Cementing the connection between the Minneapolis of the Replacements, Prince and Husker Du is producer/recording studio owner/record company owner/songwriter/multi-instrumentalist (and probably another string of slash marks that I’m missing) Michael Owens. Owens’ latest record, THE RIGHT KIND OF CRAZY, is fourteen tracks (and one bonus cut from a reunited Fingerprints, Michael’s late ‘70s band) that is as varied as the scene that spawned that first major wave of the “Minneapolis sound,” as well as Michael’s own Blackberry Way Studio and the record company that shares that name. The first track, “Comic Book Creep,” features some awesome boogie with a little bit of woogie thrown in for good measure. Owens has a pleasing, better than average voice; there’s some very nice guitar leads and solo from guest artist Curtiss A and Owens himself and excellent piano from Glenn Manske, who plays a major role on this record. “A Song For You” switches gears from a rockin’ Blues to a slow, tragic type of girl group sort of song that features strong backing vocals (as such songs require) from Robert Langhorst and Terri Owens. Also on display is an echoey, reverb-drenched solo and another strong piano part from Glenn. Sounding very much like vintage Monkees, “60 Cycle Rumble” sees Michael delivering an over-the-top vocal performance that reminds me of a younger, still-alive Wolfman Jack. Manske’s organ and outstanding guitar work from Owens make the Pre-Fab Four comparison even more relevant. As the name implies, “Used Blues” is a slow Blues that falls somewhere between Stevie Ray and Michael Buble on the Blues authenticity scale. Owens former Fingerprints bandmate, Robb Henry, offers up some solid lead work and a soulful solo. “Without Sin” sounds a little like “Minnesota boy does the Eagles” during the intro.Thankfully, it morphs into another slow-burn number with a strong Bill Grenke bassline. I kept waiting for a child’s voice to say “Mommy, where’s Daddy?” during the breaks leading into the guitar solos and, of course, anything that elicits memories of the Coopers ranks very high on my list. However, the cut, at more than seven minutes, does tend to drag on; thankfully, though, it doesn’t overstay its welcome by much. Up next is “Old Man Joad,” a kind of jangly Byrds-cum-Tom-Petty thing, only without the jangle. Continuing a nice little theme here, the number features some nifty lead and backing vocals, more solid bass from Grenke and a killer guitar melody throughout. In a different time, this one coulda been a hit at AOR, Adult Contemporary or Country radio. Unfortunately, as radio has become ever more genre-centric, it’s unlikely that today’s programmers could figure out what to do with such a great song! “Chase the Rain” is yet another slow tune with some nice guitar. Grenke continues to impress on bass as does Manske with some more great organ work. I guess the title comes from the sounds of falling rain at the beginning and end of the track.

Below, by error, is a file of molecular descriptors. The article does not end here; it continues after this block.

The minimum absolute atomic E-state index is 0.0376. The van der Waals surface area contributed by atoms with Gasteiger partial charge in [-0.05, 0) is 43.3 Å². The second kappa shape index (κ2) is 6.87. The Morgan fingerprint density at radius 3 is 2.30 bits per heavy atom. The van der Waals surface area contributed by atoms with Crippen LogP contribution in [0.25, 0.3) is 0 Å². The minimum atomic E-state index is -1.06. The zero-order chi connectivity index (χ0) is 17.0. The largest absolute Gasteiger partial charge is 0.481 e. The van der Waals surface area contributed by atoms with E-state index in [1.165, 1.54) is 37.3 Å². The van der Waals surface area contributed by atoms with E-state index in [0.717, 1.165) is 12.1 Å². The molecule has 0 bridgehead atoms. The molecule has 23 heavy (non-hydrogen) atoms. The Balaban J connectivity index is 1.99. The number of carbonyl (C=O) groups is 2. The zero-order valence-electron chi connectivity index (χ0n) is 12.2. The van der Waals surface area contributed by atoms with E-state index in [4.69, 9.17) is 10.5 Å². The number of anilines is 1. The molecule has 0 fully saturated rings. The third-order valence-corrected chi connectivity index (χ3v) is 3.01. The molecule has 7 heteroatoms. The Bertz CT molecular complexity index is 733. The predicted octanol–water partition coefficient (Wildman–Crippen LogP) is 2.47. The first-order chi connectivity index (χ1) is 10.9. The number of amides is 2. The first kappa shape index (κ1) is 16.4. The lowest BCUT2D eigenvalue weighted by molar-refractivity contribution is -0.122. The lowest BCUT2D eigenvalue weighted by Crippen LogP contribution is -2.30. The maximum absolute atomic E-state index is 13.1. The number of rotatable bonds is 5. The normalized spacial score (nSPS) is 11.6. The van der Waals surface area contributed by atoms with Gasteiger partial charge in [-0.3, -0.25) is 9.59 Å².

“Falling” is not a cover of the Tom Petty song; this one has more of an Alternative Celtic feel to it (if that makes any kind of sense). The Celtic vibe is enhanced with Manske adding strings and flutes to his solid piano playing, while Kevin Glynn (another refugee from Fingerprints) adds a little added thump to Owens’ programmed drums with some live tom toms. The vocals blend into the hazy mist of the musical backdrop, leaving the listener with a gooey warm feeling somewhere around the heart. A short little ditty called “Over the Moon” follows. With a jaunty, bouncy feel, it’s simply a fun love song, evoking the feeling the name conjures in one’s mind. Gifted with one of the best song titles ever, “Just Got Over Being Hungover,” has a melody that puts me in mind of Billy Swan’s “I Can Help.” The cut is loaded with an abundance of honky-tonk piano, organ accents and lots of guitars doing guitary things. “You Can’t Get In” is a frantic little piece of Swamp Punk, with Glynn offering some percussive help while a weird Replacements vibe permeates the whole 1:48. Some cool backwards guitar and massive riffage courtesy of Robb Henry informs “High Price Shoes,” a Beatlesy piece of Pop fluff. Not surprisingly, the piece features more heavy lifting from Glenn on organ and Bill on bass. All of the above makes this one a current album favorite. “Hole In Your Pocket” is another tune that sounds vaguely familiar (Minnesota’s favorite sons, Bob Dylan meets Prince maybe?), with a tinkling piano coda and a vocal mostly buried in the mix to good effect. The sing-songy partially spoken lead vocals definitely gives rise to Dylan comparisons. The lyrical coda, “I know there’s magic out there,” isn’t indicative of this song, but… if the lyrics fit, right? There’s a slight echo on the vocals on “The Last Thing,” adding a bit of a dreamy feel to another strong offering.Again, the cut features strong organ, bass and guitar leads and solo; the backing vocals are nice, as well, with Brian Drake joining Robert Langhorst and Terri Owens for this one. A bonus track, “14 South 5th Street Blues,” features four fifths of Fingerprints (bassist Steve Fjelstad was missing from the recording/performance with Michael taking over those duties). The song, featured in the documentary, JAY’S LONGHORN, is an ode to the late ‘70s/early ‘80s Minneapolis scene’s venue of choice, the title derived from the address of the legendary club. Besides Owens on bass and guitar, the other featured Fingerprints are lead vocalist Mark Throne, the previously introduced Robb Henry on lead guitar and Kevin Glynn moving to an ancillary percussionist role due to Owens’ very organic-sounding drum programming. The quartet are augmented by former Figures guitarist Jeff Waryan on slide, Chris Osgood of the Suicide Commandos on additional lead guitar, the legendary Curtiss A on harmonica and the by-now ubiquitous Glenn Marske on piano. The rollicking paean to past triumphs is a fitting close to solid release from a man who should be a household name outside of the relatively small Minneapolis region.